TS: Yes, this bias on positivity. I wanted to hear more what you think the dangers are of this viewpoint. You know: “If I’m having these repetitive, difficult, negative thoughts, I’ll replace them with positive ones.” Let’s start there. I’m going to go for positive thinking, because isn’t that what spiritual people do? We think positively, right?
SD: It’s really fascinating. Firstly, I think that being mindful and being able to notice my emotions for what they are—notice emotions rather than seeing them as being facts—is critical. But really, where mindfulness helps us to cultivate emotional agility is it helps to create the space. It helps us to not be so immersed in our emotions, but rather to be able to step out of our emotions in ways that we can then choose values concordant to us.
So, I think that mindfulness plays a critical role, but it’s insufficient in helping people to then be concordant in ways that they want to live, because the other parts that come into this are values and habit change. These are other parts of the process that are critical.
But what’s really interesting is the idea that I’ve had a so-called “negative thought” and I’m going to simply replace it with a positive thought—it doesn’t work. We’ve done fascinating studies on asking people not to think about something or to simply push it aside for something positive. What’s really interesting is that when you ask people to do this, there’s what is called “amplification.” Amplification is the idea that when you try to push aside difficult thoughts or difficult emotions, they actually come back.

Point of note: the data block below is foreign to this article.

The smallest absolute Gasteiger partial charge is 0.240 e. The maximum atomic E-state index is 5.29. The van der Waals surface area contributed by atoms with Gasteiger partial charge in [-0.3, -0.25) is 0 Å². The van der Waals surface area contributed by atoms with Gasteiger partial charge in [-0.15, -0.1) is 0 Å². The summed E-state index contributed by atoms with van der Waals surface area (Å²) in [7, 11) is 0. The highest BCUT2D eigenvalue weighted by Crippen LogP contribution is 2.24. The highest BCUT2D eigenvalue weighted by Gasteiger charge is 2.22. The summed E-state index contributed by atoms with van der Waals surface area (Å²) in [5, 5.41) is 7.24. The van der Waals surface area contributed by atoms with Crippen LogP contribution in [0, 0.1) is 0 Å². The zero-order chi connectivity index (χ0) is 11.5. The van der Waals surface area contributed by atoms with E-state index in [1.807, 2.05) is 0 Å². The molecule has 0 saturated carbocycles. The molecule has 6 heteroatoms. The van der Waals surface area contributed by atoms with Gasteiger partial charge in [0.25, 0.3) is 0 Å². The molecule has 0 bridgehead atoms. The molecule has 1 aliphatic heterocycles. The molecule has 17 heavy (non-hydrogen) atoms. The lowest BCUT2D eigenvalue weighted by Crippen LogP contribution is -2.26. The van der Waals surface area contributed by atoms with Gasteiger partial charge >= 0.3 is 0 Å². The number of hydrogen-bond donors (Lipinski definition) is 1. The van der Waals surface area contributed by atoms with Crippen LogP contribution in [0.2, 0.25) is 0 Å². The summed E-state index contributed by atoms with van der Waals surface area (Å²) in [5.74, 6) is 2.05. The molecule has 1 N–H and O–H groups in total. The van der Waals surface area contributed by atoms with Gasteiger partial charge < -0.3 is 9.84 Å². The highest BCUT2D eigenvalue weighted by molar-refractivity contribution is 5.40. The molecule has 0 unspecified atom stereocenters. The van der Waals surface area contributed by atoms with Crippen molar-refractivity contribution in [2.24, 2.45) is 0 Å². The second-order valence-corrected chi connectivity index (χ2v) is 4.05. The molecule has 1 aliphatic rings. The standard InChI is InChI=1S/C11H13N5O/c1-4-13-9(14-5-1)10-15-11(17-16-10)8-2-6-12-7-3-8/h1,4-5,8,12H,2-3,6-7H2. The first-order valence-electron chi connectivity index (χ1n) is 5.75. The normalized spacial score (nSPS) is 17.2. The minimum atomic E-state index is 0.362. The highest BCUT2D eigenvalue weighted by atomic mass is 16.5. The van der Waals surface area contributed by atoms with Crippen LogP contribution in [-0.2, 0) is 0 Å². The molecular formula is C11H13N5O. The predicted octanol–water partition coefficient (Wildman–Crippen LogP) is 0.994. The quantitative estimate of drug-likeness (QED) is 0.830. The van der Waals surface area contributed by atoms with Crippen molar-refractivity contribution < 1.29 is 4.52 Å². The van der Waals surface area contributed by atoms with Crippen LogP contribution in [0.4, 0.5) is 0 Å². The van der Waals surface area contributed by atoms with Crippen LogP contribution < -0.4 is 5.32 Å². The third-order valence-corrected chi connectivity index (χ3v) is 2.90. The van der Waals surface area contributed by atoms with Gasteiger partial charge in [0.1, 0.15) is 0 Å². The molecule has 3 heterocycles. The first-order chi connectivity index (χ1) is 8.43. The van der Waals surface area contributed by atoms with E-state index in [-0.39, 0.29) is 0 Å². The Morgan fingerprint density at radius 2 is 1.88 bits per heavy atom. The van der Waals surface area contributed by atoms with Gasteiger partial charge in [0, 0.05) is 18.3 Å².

In experimental studies, in one minute, you will have 40 instances of that thought popping back in your head when you try not to think about it. It’s like that delicious piece of chocolate cake in the refrigerator and you’re on a diet, and you know that you cannot eat that chocolate cake. So, you push it aside—but what do you do? You think about it, you obsess about it, you dream about it, and all you want is the chocolate cake.
Trying to minimize or push aside actually doesn’t work if there’s what is called a “rebound effect.” This plays out in very, very interesting ways. You might say, “I’m really upset with my brother, and I’m just not going to say XYZ when he comes to Thanksgiving.” And then what do you find? You find that something pops out of your mouth at the dinner table and chaos breaks loose. It doesn’t work. It simply doesn’t work.